DENVER -- Warriors point guard Stephen Curry isn't the type to get depressed. He's more of the worrying type. And about a year ago, after his bid to return to action ended with the decision to have another surgery on his right ankle, he was in full fret mode.
Golden State general manager Bob Myers could see it when he visited Curry in Los Angeles, where Dr. Richard Ferkel performed arthroscopic surgery, Curry's second surgery in less than a year. What do you say to someone who does everything right but can't escape disappointment? What do you do when the nice guy keeps finishing last?
Myers searched for the words.
"I said it's going to happen for you," he recalled. "It will happen. Just stick with it. Don't get down."
It probably seems like forever ago when Curry was a giant question mark hanging over the franchise. On April 18, 2012, when he stood in the Warriors locker room and revealed he was done for the season, no one knew if he'd ever be the player who dazzled Warriors fans as a rookie.
When he sprained his ankle in October, many wondered if he could ever handle the physical rigors of the NBA. When he struggled the opening month, many questioned if he was even a starter.
Now, he enters Game 1 of the Warriors' first-round playoff series against Denver on Saturday as arguably the best player in the series. Elite minds in the NBA fear him, his name lingers in the background of MVP conversations, and his four-year, $44 million contract makes it appear that the Warriors got over on him.
The fourth-year guard out of Davidson said he always believed he could be this good. But for it to happen so fast, even he sometimes pauses to take it all in.
"It's been really crazy," said Curry, whose infant daughter, Riley, helped keep things in perspective while he recovered from surgery. "Missing 40 games last year and battling the ankle surgery. Now having a great year, as a team and individually, getting that first playoff experience. ... It's been a great ride."
The mantra for Curry and Warriors management, for the better part of two years, was get healthy. To let them tell it, they knew he was a star in the making.
Many had forgotten about the baby-faced rookie who under Don Nelson nearly came from behind to steal the Rookie of the Year Award from Sacramento's Tyreke Evans. But the Warriors hadn't. They figured he just had to get and stay on the court, which some 15 sprains of the same ankle in three seasons kept preventing.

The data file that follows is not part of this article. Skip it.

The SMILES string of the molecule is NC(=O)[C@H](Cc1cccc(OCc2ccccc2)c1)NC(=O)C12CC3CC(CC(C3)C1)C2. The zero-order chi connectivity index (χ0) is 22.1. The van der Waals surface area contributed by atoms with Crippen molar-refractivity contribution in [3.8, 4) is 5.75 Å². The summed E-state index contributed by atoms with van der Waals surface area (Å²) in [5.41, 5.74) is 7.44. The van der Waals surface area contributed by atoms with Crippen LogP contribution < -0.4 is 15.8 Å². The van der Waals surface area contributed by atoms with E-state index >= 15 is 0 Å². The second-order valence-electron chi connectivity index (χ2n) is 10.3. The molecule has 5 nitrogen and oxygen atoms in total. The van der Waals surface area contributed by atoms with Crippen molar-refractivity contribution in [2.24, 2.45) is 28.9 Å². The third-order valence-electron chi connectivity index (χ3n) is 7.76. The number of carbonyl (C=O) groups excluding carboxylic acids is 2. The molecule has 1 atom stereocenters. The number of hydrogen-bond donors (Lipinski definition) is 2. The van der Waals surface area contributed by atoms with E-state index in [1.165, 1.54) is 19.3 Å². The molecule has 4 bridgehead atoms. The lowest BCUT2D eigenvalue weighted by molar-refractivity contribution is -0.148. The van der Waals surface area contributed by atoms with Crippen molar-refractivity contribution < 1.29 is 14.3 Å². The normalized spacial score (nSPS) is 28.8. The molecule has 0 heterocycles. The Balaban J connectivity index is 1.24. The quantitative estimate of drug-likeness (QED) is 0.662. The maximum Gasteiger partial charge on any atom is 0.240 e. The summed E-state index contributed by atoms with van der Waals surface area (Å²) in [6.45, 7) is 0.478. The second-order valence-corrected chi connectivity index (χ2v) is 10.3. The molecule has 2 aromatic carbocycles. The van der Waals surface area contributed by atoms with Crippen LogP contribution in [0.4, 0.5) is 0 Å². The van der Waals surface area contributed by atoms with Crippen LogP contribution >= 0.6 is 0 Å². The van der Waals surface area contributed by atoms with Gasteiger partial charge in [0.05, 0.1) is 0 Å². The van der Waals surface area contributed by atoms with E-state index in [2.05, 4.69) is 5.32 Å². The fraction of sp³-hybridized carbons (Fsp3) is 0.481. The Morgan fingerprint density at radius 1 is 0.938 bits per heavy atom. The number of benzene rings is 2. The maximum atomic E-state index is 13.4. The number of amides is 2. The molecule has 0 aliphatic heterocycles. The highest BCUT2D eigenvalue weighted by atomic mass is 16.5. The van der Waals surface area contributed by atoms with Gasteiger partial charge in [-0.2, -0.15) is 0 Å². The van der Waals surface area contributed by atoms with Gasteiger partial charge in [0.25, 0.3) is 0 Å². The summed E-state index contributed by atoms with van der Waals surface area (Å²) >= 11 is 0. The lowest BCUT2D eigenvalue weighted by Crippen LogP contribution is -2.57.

And all season long, as the Warriors manufactured 47 wins, many around the league have echoed that sentiment. LeBron James. Doc Rivers. Kobe Bryant. Gregg Popovich. And they all said the same thing -- the only thing holding back Curry was injuries.
"He's improved, but really it's just healthwise," said Nuggets point guard Ty Lawson, who came into the league with Curry. "He averaged 18 or something as a rookie. But this is the first year he's really been healthy, his ankle wasn't bothering him. He's just showing everybody what he can do."
The Warriors bet $44 million they were right about Curry. When he signed an $11 million-per-year extension on Halloween -- after he'd sprained his ankle again in the preseason -- there was no shortage of people who thought the Warriors were nuts.
But the criticism started to wane after he had 31 points, nine assists and six rebounds while almost single-handedly carrying the Warriors to victory at Dallas in mid-November. It waned more when he torched Chris Paul and the Clippers at Oracle in early January.
By the time he left Madison Square Garden on Feb. 27, after torching the Knicks for 54 points in a losing effort, it was all gone.
"In hindsight, you look back and think how could they think about not (giving him an extension)," TNT and NBA TV analyst Greg Anthony said. "He's put himself in that elite category of point guards. But with that category is going to come a lot more responsibility and higher expectations. I certainly think he's up for it."
Warriors management feared Curry would have gotten a max offer had he become a free agent. Now there's little doubt he would've. But Myers said the best part is not the vindication but watching someone reap what he sewed.
Myers said Curry is going to get better because of how much he works on his game. And with Curry's natural talent, Myers won't prognosticate how good Curry can be. He's just going to enjoy watching it unfold.
"If you have a healthy Steph Curry, you have a really high ceiling," Myers said. "I don't think he's reached his peak. I certainly think he can become an A-list guy. His career is on the incline. He's going to get better. It's just a question of how much better he's going to get."
Monte Poole: David Lee's play is likely to decide the series.
George Karl, above, has come a long way from his Warriors days as "Furious George."
Warriors try to make an altitude adjustment. Page 3
Series' key matchups. Page 3
Warriors' teamwide devotion to faith plays a key role in their winning chemistry.